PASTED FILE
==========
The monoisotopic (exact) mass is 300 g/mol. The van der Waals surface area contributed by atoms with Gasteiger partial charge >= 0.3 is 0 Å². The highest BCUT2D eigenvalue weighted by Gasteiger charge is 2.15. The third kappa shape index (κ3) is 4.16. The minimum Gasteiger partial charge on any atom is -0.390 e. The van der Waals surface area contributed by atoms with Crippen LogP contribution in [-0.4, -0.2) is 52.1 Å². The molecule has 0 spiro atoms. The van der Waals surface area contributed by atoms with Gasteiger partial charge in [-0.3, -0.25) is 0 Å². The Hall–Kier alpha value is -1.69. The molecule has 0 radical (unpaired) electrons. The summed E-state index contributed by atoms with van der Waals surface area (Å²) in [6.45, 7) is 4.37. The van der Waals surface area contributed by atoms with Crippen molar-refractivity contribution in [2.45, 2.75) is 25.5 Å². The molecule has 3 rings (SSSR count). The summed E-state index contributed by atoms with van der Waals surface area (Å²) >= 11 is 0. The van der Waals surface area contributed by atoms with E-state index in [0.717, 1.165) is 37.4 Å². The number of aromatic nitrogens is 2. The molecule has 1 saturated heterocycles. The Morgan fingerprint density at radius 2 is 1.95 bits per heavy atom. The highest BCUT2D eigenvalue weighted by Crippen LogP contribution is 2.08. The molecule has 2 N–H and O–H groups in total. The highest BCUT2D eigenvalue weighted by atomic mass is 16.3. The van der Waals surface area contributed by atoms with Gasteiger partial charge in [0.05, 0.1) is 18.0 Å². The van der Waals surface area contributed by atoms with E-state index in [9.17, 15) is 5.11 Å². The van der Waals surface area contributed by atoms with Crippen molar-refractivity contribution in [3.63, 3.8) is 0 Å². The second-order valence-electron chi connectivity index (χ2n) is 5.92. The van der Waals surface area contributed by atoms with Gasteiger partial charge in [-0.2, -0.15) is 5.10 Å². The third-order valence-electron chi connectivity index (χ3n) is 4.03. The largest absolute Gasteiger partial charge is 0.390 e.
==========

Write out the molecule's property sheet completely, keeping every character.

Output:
The monoisotopic (exact) mass is 300 g/mol. The van der Waals surface area contributed by atoms with Gasteiger partial charge >= 0.3 is 0 Å². The highest BCUT2D eigenvalue weighted by Gasteiger charge is 2.15. The third kappa shape index (κ3) is 4.16. The minimum Gasteiger partial charge on any atom is -0.390 e. The van der Waals surface area contributed by atoms with Crippen LogP contribution in [-0.4, -0.2) is 52.1 Å². The molecule has 0 spiro atoms. The van der Waals surface area contributed by atoms with Gasteiger partial charge in [-0.3, -0.25) is 0 Å². The Hall–Kier alpha value is -1.69. The molecule has 0 radical (unpaired) electrons. The summed E-state index contributed by atoms with van der Waals surface area (Å²) in [6.45, 7) is 4.37. The van der Waals surface area contributed by atoms with Crippen molar-refractivity contribution in [2.45, 2.75) is 25.5 Å². The molecule has 3 rings (SSSR count). The summed E-state index contributed by atoms with van der Waals surface area (Å²) >= 11 is 0. The van der Waals surface area contributed by atoms with E-state index in [0.717, 1.165) is 37.4 Å². The number of aromatic nitrogens is 2. The molecule has 1 saturated heterocycles. The Morgan fingerprint density at radius 2 is 1.95 bits per heavy atom. The highest BCUT2D eigenvalue weighted by Crippen LogP contribution is 2.08. The molecule has 2 N–H and O–H groups in total. The highest BCUT2D eigenvalue weighted by atomic mass is 16.3. The van der Waals surface area contributed by atoms with Gasteiger partial charge in [0.05, 0.1) is 18.0 Å². The van der Waals surface area contributed by atoms with E-state index in [9.17, 15) is 5.11 Å². The van der Waals surface area contributed by atoms with Crippen molar-refractivity contribution in [3.63, 3.8) is 0 Å². The second-order valence-electron chi connectivity index (χ2n) is 5.92. The van der Waals surface area contributed by atoms with Gasteiger partial charge in [-0.2, -0.15) is 5.10 Å². The third-order valence-electron chi connectivity index (χ3n) is 4.03. The largest absolute Gasteiger partial charge is 0.390 e.